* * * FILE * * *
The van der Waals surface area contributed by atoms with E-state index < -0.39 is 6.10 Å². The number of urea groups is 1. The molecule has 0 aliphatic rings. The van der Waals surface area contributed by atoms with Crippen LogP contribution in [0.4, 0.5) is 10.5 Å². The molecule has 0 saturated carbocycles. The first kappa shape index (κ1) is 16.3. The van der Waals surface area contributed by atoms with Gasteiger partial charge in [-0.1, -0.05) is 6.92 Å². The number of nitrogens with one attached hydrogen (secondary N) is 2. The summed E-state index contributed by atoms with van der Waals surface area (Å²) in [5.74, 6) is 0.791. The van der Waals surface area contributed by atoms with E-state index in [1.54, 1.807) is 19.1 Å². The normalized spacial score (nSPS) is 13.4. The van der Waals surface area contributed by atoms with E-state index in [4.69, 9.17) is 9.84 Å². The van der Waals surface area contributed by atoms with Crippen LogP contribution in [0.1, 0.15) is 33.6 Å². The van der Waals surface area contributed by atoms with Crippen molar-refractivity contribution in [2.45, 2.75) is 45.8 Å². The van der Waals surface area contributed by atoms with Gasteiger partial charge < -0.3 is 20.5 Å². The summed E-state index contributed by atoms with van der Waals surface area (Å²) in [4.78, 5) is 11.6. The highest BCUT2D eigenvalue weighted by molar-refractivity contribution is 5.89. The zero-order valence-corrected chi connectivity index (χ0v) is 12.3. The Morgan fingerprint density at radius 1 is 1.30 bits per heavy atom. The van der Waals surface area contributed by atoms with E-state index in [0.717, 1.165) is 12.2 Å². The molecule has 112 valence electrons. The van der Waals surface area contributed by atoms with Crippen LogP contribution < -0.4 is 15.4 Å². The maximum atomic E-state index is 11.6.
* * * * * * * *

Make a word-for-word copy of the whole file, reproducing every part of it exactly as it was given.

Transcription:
The van der Waals surface area contributed by atoms with E-state index < -0.39 is 6.10 Å². The number of urea groups is 1. The molecule has 0 aliphatic rings. The van der Waals surface area contributed by atoms with Crippen LogP contribution in [0.4, 0.5) is 10.5 Å². The molecule has 0 saturated carbocycles. The first kappa shape index (κ1) is 16.3. The van der Waals surface area contributed by atoms with Gasteiger partial charge in [-0.1, -0.05) is 6.92 Å². The number of nitrogens with one attached hydrogen (secondary N) is 2. The summed E-state index contributed by atoms with van der Waals surface area (Å²) in [5.74, 6) is 0.791. The van der Waals surface area contributed by atoms with E-state index in [1.54, 1.807) is 19.1 Å². The normalized spacial score (nSPS) is 13.4. The van der Waals surface area contributed by atoms with E-state index in [4.69, 9.17) is 9.84 Å². The van der Waals surface area contributed by atoms with Crippen LogP contribution in [0.1, 0.15) is 33.6 Å². The van der Waals surface area contributed by atoms with Crippen molar-refractivity contribution in [2.45, 2.75) is 45.8 Å². The van der Waals surface area contributed by atoms with Gasteiger partial charge < -0.3 is 20.5 Å². The summed E-state index contributed by atoms with van der Waals surface area (Å²) in [4.78, 5) is 11.6. The highest BCUT2D eigenvalue weighted by molar-refractivity contribution is 5.89. The zero-order valence-corrected chi connectivity index (χ0v) is 12.3. The Morgan fingerprint density at radius 1 is 1.30 bits per heavy atom. The van der Waals surface area contributed by atoms with E-state index in [0.717, 1.165) is 12.2 Å². The molecule has 112 valence electrons. The van der Waals surface area contributed by atoms with Crippen LogP contribution < -0.4 is 15.4 Å². The maximum atomic E-state index is 11.6.